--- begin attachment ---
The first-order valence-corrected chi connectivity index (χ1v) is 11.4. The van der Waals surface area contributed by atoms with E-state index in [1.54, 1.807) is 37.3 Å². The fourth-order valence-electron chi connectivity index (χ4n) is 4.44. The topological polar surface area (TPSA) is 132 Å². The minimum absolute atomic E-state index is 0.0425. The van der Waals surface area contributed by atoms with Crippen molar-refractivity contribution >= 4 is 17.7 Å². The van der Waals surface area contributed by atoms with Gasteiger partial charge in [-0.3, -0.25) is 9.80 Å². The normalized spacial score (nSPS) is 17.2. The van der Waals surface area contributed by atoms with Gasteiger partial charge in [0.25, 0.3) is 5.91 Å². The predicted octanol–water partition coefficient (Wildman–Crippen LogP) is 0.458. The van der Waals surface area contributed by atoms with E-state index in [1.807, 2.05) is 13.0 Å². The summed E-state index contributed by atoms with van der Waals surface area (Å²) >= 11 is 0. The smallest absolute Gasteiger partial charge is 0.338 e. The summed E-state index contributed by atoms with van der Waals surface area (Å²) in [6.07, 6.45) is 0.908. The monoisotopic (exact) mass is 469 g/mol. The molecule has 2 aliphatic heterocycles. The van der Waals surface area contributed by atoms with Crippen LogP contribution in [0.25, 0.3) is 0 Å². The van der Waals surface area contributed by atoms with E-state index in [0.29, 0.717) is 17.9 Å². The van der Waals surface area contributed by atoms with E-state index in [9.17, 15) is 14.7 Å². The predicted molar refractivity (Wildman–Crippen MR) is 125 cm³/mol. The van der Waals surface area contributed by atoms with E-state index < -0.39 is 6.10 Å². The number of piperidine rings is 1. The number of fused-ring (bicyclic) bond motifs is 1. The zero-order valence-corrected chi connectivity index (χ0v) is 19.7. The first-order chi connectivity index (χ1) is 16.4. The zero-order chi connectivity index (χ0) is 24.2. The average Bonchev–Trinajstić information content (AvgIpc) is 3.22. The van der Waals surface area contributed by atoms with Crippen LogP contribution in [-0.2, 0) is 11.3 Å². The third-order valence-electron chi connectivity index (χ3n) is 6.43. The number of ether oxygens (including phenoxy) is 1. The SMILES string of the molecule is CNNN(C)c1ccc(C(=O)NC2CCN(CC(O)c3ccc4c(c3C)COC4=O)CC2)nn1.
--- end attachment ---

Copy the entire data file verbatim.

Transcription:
The first-order valence-corrected chi connectivity index (χ1v) is 11.4. The van der Waals surface area contributed by atoms with E-state index in [1.54, 1.807) is 37.3 Å². The fourth-order valence-electron chi connectivity index (χ4n) is 4.44. The topological polar surface area (TPSA) is 132 Å². The minimum absolute atomic E-state index is 0.0425. The van der Waals surface area contributed by atoms with Crippen molar-refractivity contribution >= 4 is 17.7 Å². The van der Waals surface area contributed by atoms with Gasteiger partial charge in [-0.3, -0.25) is 9.80 Å². The normalized spacial score (nSPS) is 17.2. The van der Waals surface area contributed by atoms with Gasteiger partial charge in [0.25, 0.3) is 5.91 Å². The predicted octanol–water partition coefficient (Wildman–Crippen LogP) is 0.458. The van der Waals surface area contributed by atoms with E-state index in [1.807, 2.05) is 13.0 Å². The summed E-state index contributed by atoms with van der Waals surface area (Å²) >= 11 is 0. The smallest absolute Gasteiger partial charge is 0.338 e. The summed E-state index contributed by atoms with van der Waals surface area (Å²) in [6.07, 6.45) is 0.908. The monoisotopic (exact) mass is 469 g/mol. The molecule has 2 aliphatic heterocycles. The van der Waals surface area contributed by atoms with Crippen LogP contribution in [0.25, 0.3) is 0 Å². The van der Waals surface area contributed by atoms with E-state index in [0.29, 0.717) is 17.9 Å². The van der Waals surface area contributed by atoms with E-state index in [9.17, 15) is 14.7 Å². The predicted molar refractivity (Wildman–Crippen MR) is 125 cm³/mol. The van der Waals surface area contributed by atoms with E-state index < -0.39 is 6.10 Å². The number of piperidine rings is 1. The number of fused-ring (bicyclic) bond motifs is 1. The zero-order valence-corrected chi connectivity index (χ0v) is 19.7. The first-order chi connectivity index (χ1) is 16.4. The zero-order chi connectivity index (χ0) is 24.2. The average Bonchev–Trinajstić information content (AvgIpc) is 3.22. The van der Waals surface area contributed by atoms with Crippen LogP contribution in [-0.2, 0) is 11.3 Å². The third-order valence-electron chi connectivity index (χ3n) is 6.43. The number of ether oxygens (including phenoxy) is 1. The SMILES string of the molecule is CNNN(C)c1ccc(C(=O)NC2CCN(CC(O)c3ccc4c(c3C)COC4=O)CC2)nn1.